Where should the government’s Green Investment Bank be located?
If London was your initial answer, think again, because there is a growing body of opinion that believes it should be north of the border in Edinburgh.
And one of the voices talking up the Scottish capital’s credentials to host the bank is Energy Secretary Chris Huhne.
He told a meeting of the Scottish Parliament’s economy, energy and tourism committee that Edinburgh had a “very special advantage” because its financial institutions had a strong track record in lending to renewable energy companies.
Mr Huhne did however also state that the city faced strong competition from London and Leeds.
His comments won the backing of The World Development Movement, an anti-poverty campaigning organisation based in Edinburgh.
Liz Murray, head of WDM Scottish campaigns, said: “Here at WDM we’re right behind the idea of the Green Investment Bank. But it shouldn’t be overlooked that there is already a bank based in Edinburgh that, like the proposed Green Investment Bank, is almost entirely owned by the government and that, with the right investment criteria, could make an even bigger contribution to moving the UK swiftly to a low carbon economy than the GIB’s £1bn initial capital.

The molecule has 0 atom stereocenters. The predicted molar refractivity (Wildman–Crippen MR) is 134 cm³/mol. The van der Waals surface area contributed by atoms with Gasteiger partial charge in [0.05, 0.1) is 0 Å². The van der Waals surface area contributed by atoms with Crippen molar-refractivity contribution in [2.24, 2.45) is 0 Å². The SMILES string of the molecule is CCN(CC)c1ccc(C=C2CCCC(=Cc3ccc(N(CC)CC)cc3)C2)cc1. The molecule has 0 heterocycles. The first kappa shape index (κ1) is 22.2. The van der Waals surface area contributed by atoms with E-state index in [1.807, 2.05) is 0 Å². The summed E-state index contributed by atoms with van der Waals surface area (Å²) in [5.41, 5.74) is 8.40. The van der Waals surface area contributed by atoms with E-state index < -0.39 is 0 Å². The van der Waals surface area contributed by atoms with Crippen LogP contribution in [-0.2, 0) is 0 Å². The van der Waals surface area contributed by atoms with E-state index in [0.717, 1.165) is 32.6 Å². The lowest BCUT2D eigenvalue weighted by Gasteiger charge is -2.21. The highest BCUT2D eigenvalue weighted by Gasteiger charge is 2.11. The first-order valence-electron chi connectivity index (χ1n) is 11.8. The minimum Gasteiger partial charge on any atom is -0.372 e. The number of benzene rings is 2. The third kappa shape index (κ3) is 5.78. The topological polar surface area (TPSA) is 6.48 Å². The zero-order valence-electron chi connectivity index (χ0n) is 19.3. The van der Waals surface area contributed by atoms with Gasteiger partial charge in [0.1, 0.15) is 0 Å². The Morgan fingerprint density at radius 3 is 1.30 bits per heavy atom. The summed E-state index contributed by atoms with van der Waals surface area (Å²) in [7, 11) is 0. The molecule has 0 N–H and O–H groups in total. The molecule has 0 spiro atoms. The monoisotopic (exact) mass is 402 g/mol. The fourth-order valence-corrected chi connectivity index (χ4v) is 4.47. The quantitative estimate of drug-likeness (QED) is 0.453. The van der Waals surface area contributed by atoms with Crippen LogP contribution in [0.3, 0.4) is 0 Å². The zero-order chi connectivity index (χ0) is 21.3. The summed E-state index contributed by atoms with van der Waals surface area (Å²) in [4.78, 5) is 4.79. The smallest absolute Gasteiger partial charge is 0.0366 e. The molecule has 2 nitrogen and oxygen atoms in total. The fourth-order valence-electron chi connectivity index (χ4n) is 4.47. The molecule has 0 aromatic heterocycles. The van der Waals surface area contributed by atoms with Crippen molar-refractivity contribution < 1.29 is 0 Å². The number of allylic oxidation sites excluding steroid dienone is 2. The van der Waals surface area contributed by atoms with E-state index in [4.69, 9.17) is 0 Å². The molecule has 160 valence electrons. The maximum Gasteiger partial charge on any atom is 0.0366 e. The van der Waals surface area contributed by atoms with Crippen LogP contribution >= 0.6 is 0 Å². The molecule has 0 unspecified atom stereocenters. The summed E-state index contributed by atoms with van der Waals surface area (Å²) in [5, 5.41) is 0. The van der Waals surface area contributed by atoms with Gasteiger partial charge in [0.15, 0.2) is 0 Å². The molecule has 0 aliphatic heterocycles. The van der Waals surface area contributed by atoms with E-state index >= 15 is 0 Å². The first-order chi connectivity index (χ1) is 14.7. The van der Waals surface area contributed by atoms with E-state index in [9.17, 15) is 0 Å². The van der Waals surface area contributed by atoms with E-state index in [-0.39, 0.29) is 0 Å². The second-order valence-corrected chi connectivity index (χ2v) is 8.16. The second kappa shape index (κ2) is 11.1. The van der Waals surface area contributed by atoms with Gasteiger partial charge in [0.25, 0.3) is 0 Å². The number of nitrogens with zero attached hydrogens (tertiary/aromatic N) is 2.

That bank, she said, was the Royal Bank of Scotland, which is more than 80% owned by the government.
“Imagine if RBS’s investment criteria matched those of the Green Investment Bank, adding its huge financial muscle for the good of the environment? That could really make a difference, and perhaps result in the step change in low carbon investment that is needed,” she added.
“As its major shareholder, the government could, and should, ensure that RBS’s investment criteria are aligned with those of the GIB.”
However, Graham Bell, a spokesman for the Edinburgh Chambers of Commerce, has downplayed the impact on Edinburgh if the GIB was located there: “It would be small fry compared to institutions like RBS or the Bank of Scotland, and even HSBC have a presence in the city that would be more significant, but £1bn of investment is not to be sniffed at,” he said.
Edinburgh’s reputation as a financial centre has been boosted recently with Virgin Finance and Tesco Bank opening offices.